That was the best game I saw you play

My daughter Amaya and her team recently got completely killed by another girls’ basketball team. (In case you haven’t noticed, I spend a lot of time at team sports. What can I say? I’m a suburban mom.)

Her team, even though completely overwhelmed, fought valiantly, working together, boxing the other team out and relying on strong defense. But the other team was taller, stronger and better. So they lost—by a lot.

After the game, Amaya was expressing her frustration about her teammates and their defense, upset about her teams’ loss, and I said to her, “Amaya, that was the best game I’ve ever seen you guys play. You worked together, your defense was strong and you never, ever gave up. That’s beautiful basketball.”

Sometimes the game is rigged; sometimes other people are just better

It’s hard to accept in life: Sometimes we show up 100%, do our best, and the other person is still better. They win. And we don’t. And it hurts. It hurts a lot.

But one of the major themes of this blog is learning from our mistakes and failures, and picking ourselves up and dusting ourselves off. Nancy Kerrigan, after being hit on the knee by Tonya Harding’s boyfriend, right before the 1994 Olympics, became a household name, and a worldwide superstar—because of that incident. She was signed by Reebok and featured in a commercial, where you hear her voice layered over scenes of her practicing and performing, “There is a voice. I know it well. It’s the voice of doubt that creeps in and doesn’t let go. If I’ve learned anything about getting stronger, getting more competitive, I’ve learned that you can listen to only one voice. The one that says, get up.”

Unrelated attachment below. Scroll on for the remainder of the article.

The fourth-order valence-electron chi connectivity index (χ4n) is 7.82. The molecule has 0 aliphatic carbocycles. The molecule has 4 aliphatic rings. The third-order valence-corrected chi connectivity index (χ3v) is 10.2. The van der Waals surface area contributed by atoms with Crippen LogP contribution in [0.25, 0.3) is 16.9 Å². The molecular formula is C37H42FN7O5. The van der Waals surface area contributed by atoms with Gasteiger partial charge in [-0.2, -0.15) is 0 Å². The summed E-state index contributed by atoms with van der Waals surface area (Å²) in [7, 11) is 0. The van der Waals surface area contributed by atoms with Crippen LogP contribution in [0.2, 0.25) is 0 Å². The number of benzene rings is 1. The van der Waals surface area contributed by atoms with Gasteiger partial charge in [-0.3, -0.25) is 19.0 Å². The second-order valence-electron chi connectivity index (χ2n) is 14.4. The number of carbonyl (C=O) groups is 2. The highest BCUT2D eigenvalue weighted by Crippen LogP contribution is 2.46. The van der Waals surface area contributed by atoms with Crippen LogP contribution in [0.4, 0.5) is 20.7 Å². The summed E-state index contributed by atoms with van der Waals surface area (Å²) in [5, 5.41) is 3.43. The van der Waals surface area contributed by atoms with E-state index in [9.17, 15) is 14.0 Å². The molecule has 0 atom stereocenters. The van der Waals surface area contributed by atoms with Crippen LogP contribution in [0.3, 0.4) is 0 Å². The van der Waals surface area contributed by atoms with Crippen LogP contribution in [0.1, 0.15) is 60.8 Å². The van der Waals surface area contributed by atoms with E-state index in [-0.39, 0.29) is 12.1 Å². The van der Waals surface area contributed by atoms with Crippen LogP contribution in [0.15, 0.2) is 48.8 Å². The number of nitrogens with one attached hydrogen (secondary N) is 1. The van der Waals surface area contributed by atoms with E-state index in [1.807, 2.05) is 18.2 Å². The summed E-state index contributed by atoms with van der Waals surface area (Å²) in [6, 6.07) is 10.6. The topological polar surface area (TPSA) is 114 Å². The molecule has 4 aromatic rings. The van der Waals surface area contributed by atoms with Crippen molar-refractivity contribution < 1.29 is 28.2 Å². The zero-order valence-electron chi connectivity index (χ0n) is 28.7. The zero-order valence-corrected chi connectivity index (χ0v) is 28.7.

When the going gets tough, the tough get going

And that is the lesson to Amaya and her teammates and to you, your employees and your children—it’s more that when the going gets tough, the tough get going. It’s that we fight through the hard times and we’re proud of our performance even when the chips are down.

Amaya and her team never gave up, never said, “Forget it—these girls are better and stronger. We’re just going to phone it in.” They worked hard to make the point spread respectable and more than that, they could be proud of the way they worked together.

When things are down—either in your family or at work—remind everyone that it’s our choices and our behaviors that define us. No matter what the circumstances. Let’s play the best basketball game we can, even when we know we’re going to lose.

2 thoughts on “That was the best game I saw you play

  1. I have watched my kids get clobbered in many soccer and basketball games. It’s hard. But losing is such a valuable learning experience that I wouldn’t trade it for anything. I tell my son that even if he knows he’s going to lose, he has to keep fighting until the end. If he gives up and hands the other team their win, that’s when he really loses. He loses his opportunity to learn resiliency and how to have grace and character even when you don’t win. It’s such a valuable lesson that everyone will face in their lifetime, whether they like it or not. The sooner they can learn how to handle that and pick themselves back up, the better.

    Like

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